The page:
Two ‘critiques’ and one ‘pathology’… • Rise of mass higher education and radical critiques of inclusion/exclusion (gender, race and the new left). • Critique of professions/knowledge as power. • Neo-liberal critique of welfare state and idea of social rights of citizenship (not initially applied to education). • Critique of professions/state as power to be replaced by markets. • Pathology is the problem of funding as citizens become addressed as ‘consumers’/’taxpayers’ (first identified by Clark Kerr); reinforces instrumental orientation to knowledge
Emergence of a neo-liberal knowledge regime… • Jarratt Report (1985) and shift from collegial/professional organisation to managerial hierarchy. • Market proxies and the audit of teaching and research (QAA and RAE/REF). • Shift from public funding of teaching to a ‘co-funding’ model - Dearing (1997). • Two further steps represent full-blown model: • Impact agenda/ pathways to impact • Implementation of Browne Review
The neo-liberal knowledge regime… • Research is valued for its contribution to economic growth and for the extent to which it can be ‘commodified’. • Education is to be considered as an investment in human capital and a private responsibility of individuals. • Entry of ‘for profit’ providers – including, and especially, multinational corporations. • Stratification of universities and the creation of a new ‘elite’ of resource rich, research-intensive universities and resource poor, teaching-only institutions. • ‘Freeing’ universities to pursue ‘for-profit’ activities, and to seek ‘for-profit’ partners.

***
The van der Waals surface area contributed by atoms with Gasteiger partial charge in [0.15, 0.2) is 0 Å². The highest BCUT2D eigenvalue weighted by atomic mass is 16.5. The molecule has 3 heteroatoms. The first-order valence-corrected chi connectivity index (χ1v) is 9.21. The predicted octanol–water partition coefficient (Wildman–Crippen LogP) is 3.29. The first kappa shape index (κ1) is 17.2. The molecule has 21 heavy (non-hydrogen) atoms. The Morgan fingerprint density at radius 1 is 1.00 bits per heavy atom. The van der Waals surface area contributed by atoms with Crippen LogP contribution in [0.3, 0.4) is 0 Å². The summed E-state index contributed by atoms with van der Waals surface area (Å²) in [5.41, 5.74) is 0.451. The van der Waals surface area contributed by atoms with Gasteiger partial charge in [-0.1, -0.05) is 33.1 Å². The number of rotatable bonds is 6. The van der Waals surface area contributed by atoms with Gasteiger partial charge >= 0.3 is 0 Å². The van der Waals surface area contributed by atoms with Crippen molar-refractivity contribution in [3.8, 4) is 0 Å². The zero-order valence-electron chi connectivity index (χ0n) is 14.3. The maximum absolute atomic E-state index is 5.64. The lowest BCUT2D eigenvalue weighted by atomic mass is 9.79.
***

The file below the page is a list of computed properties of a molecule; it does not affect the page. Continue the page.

From knowledge society to the knowledge economy. • Higher education now as the engine of widening inequality not its amelioration. (UK in top 10 of most unequal countries) • Emphasis on ‘low aspirations’ and social mobility into ‘selective’ universities, but 25% of UK’s young people live in poverty. Those without qualifications cast as undeserving poor. • But also generational inequality – shift in burden of costs of higher education from current taxpayers onto young (fees, and as future taxpayers in terms of the costs of the loan system). • Aim is to ‘lock in’ taxpayer rejection of public spending